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    Categories: Eat & Drink

Furthur (and I meant to spell it that way) adventures at wine camp: Bucklin Old Hill Ranch

Will Bucklin

Salt Lake magazine editor Mary Brown Malouf just returned Napa with other Salt Lake food and restaurant professionals attending local wine broker Francis Fecteau’s semi-annual Wine Farm Camp. Here is her latest letter from the vineyards.

We did a long haul from Mendocino down to Sonoma on the last day of wine camp—destination: Bucklin Old Hill Ranch. This might be the oldest vineyard (1854) in Sonoma County and it’s legendary for its fruit, was instrumental in California’s zinfandel renaissance and is owned by one of the county’s most opinionated, stubborn and talented winemakers, Will Bucklin.

Accompanied by a couple of dogs, we happily trudged up and down the hot hills, looking at the vines and listening to Will’s TED talk on dry-farming, California chardonnay, field blends, old vines, ancient vines, rootstock, organic farming, how deep his vines’ roots are (60 feet?),why he no longer kills gophers in his vineyards and how viticulture like his can help save the planet, or at least wine country.

Old Hill (named after a man named Hill) is owned and run by Bucklin, one of four children of Anne Teller, who with her husband Otto pioneered organic farming in northern Califonia. You could say he has dirt in his blood.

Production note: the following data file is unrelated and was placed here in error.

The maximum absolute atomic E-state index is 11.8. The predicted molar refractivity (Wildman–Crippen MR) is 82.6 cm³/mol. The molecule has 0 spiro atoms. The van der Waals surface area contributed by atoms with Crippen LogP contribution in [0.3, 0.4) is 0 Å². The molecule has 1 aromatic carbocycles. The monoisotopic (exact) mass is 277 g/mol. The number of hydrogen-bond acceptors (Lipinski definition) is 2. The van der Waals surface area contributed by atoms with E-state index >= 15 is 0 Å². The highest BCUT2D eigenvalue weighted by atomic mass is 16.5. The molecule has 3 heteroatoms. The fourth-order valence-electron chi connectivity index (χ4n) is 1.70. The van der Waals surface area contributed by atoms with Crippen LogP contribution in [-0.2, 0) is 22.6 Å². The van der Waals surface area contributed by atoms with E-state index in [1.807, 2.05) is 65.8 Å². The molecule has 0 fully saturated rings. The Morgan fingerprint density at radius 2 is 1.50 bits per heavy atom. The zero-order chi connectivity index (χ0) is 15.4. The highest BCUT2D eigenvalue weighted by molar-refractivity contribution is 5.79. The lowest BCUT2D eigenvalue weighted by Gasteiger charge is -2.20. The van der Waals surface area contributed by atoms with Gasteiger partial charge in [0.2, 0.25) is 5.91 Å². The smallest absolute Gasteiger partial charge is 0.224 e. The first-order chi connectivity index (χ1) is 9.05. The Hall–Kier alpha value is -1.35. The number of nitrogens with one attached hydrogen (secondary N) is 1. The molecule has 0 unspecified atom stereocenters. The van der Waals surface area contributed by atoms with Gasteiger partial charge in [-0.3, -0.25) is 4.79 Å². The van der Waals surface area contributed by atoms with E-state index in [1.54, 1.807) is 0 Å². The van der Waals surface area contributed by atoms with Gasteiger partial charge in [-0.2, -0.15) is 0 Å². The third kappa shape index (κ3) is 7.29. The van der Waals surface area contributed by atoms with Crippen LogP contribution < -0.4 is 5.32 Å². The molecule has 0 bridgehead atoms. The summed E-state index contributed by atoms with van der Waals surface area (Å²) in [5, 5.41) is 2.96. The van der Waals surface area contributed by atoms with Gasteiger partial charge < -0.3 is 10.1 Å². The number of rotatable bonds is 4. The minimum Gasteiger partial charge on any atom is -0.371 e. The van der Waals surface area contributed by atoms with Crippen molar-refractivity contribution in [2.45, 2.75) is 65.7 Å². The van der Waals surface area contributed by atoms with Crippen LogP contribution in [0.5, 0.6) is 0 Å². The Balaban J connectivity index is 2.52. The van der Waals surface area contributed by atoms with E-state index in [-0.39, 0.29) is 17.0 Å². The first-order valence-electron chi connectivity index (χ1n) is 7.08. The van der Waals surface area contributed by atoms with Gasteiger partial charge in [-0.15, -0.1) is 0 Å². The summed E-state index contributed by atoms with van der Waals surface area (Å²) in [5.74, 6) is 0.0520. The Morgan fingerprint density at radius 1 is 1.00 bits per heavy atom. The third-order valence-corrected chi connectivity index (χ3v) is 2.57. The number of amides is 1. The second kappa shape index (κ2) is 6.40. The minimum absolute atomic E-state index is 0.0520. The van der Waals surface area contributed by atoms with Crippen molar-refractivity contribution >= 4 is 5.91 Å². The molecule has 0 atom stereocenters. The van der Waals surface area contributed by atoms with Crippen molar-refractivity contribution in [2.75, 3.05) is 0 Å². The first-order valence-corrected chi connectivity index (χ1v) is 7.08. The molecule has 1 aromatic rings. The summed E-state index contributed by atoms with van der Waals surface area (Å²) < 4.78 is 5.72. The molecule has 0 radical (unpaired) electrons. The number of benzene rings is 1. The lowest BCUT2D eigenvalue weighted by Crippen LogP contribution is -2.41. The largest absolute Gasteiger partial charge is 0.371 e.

In contrast to the manicured catalogued vineyards at Caymus, which we’d visited a few days earlier, and where many vines are pulled and replaced after 15 years or so, Old Hill Ranch is an apparent chaos, with old and middle-aged vines of various varieties planted next to each other. Bucklin has mapped the mayhem, though, and one of his main teaching and talking tools is a diagram that pinpoints the location of every single vine in the vineyard. It’s an obsessive piece of work (it would make a great piece of needlepoint or a jigsaw puzzle) but it’s also an illustration of the holistic way wine grower Will Bucklin approaches wine making.

Back at the house, during a conversation about Northern California, Ken Kesey, organic farming, family and wine, wine, wine, we taste our way through a vertical series of Old Hill Ranch and though each bottle was different, you could taste the same vineyard in every bottle.

Funny to catch up with the online news after a few days gone and see Will featured in the Wall Street Journal in an article that casts Will’s sales trip to New York City as a kind of country mouse/city mouse encounter. Which is kind of apt. And we all remember who the wise one is in that fable.

 

Mary Brown Malouf :Mary Brown Malouf is the Executive Editor of Salt Lake magazine and Utah's expert on local food and dining. She does not, however, know how to make a decent cup of coffee.